The $8 billion Lockheed Martin Theater High-Altitude Area Defense (THAAD) missile flopped again on 12 May, when it failed to intercept a target ballistic missile for the fifth time.

Achieving a successful intercept was considered vital to the project as the US Department of Defense seeks $822 million for fiscal year 1999 to continue development of the hit-to-kill weapon designed to defend ground troops against short-range ballistic missile attacks. Before the latest failure, the House National Security Committee endorsed the budget request, but the Senate Armed Services Committee cut it by $70 million.

Preliminary data show that the THAAD missile went out of control shortly after launch from the White Sands Missile Range, New Mexico. The missile hit the range about 3km (2 miles) north of the launch site. Analysis of the flight data is under way to determine the cause of the malfunction.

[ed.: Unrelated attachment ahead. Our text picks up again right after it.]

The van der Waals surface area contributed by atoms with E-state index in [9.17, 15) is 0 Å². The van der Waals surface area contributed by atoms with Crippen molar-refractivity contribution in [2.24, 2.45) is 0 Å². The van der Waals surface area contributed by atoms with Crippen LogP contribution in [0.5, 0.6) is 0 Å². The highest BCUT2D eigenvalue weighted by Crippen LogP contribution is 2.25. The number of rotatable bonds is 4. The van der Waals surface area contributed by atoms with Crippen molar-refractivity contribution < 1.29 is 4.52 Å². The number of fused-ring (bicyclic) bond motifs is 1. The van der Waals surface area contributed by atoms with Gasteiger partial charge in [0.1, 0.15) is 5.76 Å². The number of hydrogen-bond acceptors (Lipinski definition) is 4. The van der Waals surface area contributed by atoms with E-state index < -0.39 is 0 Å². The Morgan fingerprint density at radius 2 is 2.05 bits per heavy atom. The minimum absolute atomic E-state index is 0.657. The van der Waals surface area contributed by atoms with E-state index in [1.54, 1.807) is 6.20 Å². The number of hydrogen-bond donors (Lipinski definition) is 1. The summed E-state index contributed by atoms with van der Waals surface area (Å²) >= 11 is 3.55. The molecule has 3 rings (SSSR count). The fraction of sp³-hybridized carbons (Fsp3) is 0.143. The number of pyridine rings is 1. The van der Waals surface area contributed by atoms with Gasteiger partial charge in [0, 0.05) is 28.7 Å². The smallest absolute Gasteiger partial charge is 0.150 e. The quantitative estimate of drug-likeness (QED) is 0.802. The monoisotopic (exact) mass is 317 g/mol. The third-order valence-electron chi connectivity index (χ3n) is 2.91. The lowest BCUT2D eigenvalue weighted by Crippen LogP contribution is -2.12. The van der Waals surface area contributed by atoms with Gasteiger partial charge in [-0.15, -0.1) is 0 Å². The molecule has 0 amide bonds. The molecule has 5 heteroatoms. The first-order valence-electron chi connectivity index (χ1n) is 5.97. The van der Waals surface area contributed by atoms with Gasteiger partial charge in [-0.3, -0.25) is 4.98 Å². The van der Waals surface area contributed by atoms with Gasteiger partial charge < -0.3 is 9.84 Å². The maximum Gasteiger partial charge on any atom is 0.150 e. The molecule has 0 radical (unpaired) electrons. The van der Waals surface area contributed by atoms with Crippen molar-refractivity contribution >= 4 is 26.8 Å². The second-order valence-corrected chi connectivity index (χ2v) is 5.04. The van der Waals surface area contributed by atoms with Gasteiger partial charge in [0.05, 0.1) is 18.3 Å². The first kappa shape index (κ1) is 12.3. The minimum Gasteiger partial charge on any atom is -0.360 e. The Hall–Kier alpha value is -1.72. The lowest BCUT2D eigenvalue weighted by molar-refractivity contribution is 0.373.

The latest unsuccessful flight was pushed into this year because of additional technical problems. Before the latest failure, the THAAD programme was expected to move from the demonstration/validation phase to an engineering and manufacturing development programme in early 1999. EMD was supposed to begin two years ago. THAAD's initial deployment has been put back to 2006, at the earliest.

Two independent review teams last year concluded that the hit-to-kill interceptor's design was sound, despite earlier test failures.

Source: Flight International